Thought leaders from around the world contribute their perspectives on landmark cases, new legislation, and legal perspectives on new technologies, business practices, and civil procedure.
News from our listed lawyers. This week: New leadership at Richards, Layton & Finger, and developments in the Supreme Court.
Justice Neil Gorsuch wasn’t a member of the U.S. Supreme Court back in 2004, when the justices ruled in Sosa v. Alvarez-Machain (124 S.Ct. 2739) that in certain limited circumstances, foreign nationals can use a 1789 law, the Alien Tort Statute, to sue in U.S. courts for violations of the law of nations.
Michael R. Greco
Will autonomous vehicles drive employers crazy?
New document could be liability trap for unsuspecting employers.
A time of changes, challenges, and opportunities.
Greenberg and Fisher Phillips make new hires, and Children's Law Center recognizes McDermott Will & Emery.
Founding partner in Taylor English Duma sees success with remote lawyer program.
Richard R. Meneghello
Last week’s election of Donald Trump and the expected shift to a more business-friendly U.S. Department of Labor (USDOL) in the new year should resolve any doubt about the future of this rule.
Christopher L. Sallay
Due to the statute of limitations, individuals who have been injured in a sidewalk fall should not hesitate to contact an experienced premises liability attorney.
Randal J. Brotherhood
"It represents one of the most significant events in trade secret reform in years. The DTSA amends the Economic Espionage Act, which previously limited access to federal courts for trade secret theft to criminal prosecution."
Ethan Price-Livingston & David Y. Loh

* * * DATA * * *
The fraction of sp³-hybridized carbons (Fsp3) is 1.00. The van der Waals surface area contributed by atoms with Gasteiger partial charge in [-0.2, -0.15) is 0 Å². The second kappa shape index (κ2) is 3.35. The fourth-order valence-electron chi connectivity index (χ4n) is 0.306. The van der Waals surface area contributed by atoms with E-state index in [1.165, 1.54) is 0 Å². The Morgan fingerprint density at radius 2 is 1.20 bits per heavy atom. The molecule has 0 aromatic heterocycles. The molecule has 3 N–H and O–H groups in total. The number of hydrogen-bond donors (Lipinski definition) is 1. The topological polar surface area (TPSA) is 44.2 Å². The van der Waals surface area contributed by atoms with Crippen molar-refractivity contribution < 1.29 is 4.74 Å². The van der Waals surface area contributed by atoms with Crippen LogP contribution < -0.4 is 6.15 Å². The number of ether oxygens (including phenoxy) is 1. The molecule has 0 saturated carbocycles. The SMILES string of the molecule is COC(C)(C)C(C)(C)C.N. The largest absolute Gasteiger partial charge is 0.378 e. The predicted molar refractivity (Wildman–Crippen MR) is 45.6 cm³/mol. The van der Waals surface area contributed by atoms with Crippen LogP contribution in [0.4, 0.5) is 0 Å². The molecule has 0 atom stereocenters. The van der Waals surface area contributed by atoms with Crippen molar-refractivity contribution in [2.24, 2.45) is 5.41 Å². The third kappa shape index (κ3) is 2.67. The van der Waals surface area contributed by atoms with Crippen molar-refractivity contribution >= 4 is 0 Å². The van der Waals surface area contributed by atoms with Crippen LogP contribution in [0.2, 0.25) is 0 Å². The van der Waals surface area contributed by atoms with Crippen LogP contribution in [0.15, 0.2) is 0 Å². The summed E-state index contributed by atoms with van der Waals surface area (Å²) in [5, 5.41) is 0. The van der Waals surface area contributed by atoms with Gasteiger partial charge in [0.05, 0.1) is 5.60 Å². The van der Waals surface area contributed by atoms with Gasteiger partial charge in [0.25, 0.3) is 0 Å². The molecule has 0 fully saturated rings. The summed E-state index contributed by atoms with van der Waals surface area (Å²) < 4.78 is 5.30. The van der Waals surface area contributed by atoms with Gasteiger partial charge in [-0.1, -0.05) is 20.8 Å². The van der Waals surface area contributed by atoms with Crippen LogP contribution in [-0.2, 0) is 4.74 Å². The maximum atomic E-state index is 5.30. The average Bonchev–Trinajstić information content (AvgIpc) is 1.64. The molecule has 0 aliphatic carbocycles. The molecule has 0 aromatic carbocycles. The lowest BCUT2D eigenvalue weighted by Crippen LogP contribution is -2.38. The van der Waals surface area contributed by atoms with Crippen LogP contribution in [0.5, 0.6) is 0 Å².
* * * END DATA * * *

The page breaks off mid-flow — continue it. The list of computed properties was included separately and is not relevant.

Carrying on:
One of the hallmarks of American admiralty and maritime law is the Limitation of Liability Act, which has been in existence since 1851 and permits a shipowner to limit its liability to the value of the vessel after the casualty.
A classic managerial mistake is to focus so much on the present that you ignore what’s about to come around the corner. And what’s about to come around the corner at your workplace is the next generation of American worker.
The gig economy is here to stay. Here's how to manage.
Potential risks and legal considerations.
Students for Fair Admissions is challenging Harvard's policy of holistic admissions—and might change the future of affirmative action.
In this novel atmosphere of denials and obstacles, the damage is two-fold: our nation is not only denying its righteous legacy, but also its rightful destiny.
The Burden of Substantiation and Proof in Continental European Civil Procedure and the Taking of Evidence in International Arbitration
Dr. Wolfgang Kühn and Katharina Walter
Civil procedures in Germany are governed by the principles of factual substantiation and burden of proof.
Glen D. Wieland
The shorter actual testing time may make the FCE less reliable and allow for challenging its validity.
Chad W. King
In Ernest Cline’s dystopian novel "Ready Player One," the world’s population is addicted to a virtual reality game called the OASIS.
Thomas J. Nichols
So you're thinking of going into business with somebody else? Maybe a friend or a family member. Or perhaps somebody who already is a business acquaintance. There are a couple things that you might want to consider as you think about going into a venture with a partner.
More lawsuits mean more opportunities for expert witnesses in all industries and specialties.
Anthony J. Enea
Your cryptocurrency assets could pose problems when it comes to your income and estate taxes.
Florian Schneider of 2019 "Law Firm of the Year" winner Dentons Russia discusses his career accomplishments.
Megan Erickson Moritz
The Department of Labor is proposing a hike to the salary threshold requirement for exempted employees.
Roy D. Oppenheim
Civil unrest in Venezuela could have repercussions in South Florida, where many Venezuelans currently live.
Chalat Hatten & Banker
Ski area operators and skiers should heed new developments to the Ski Safety Act and the Premises Liability Act.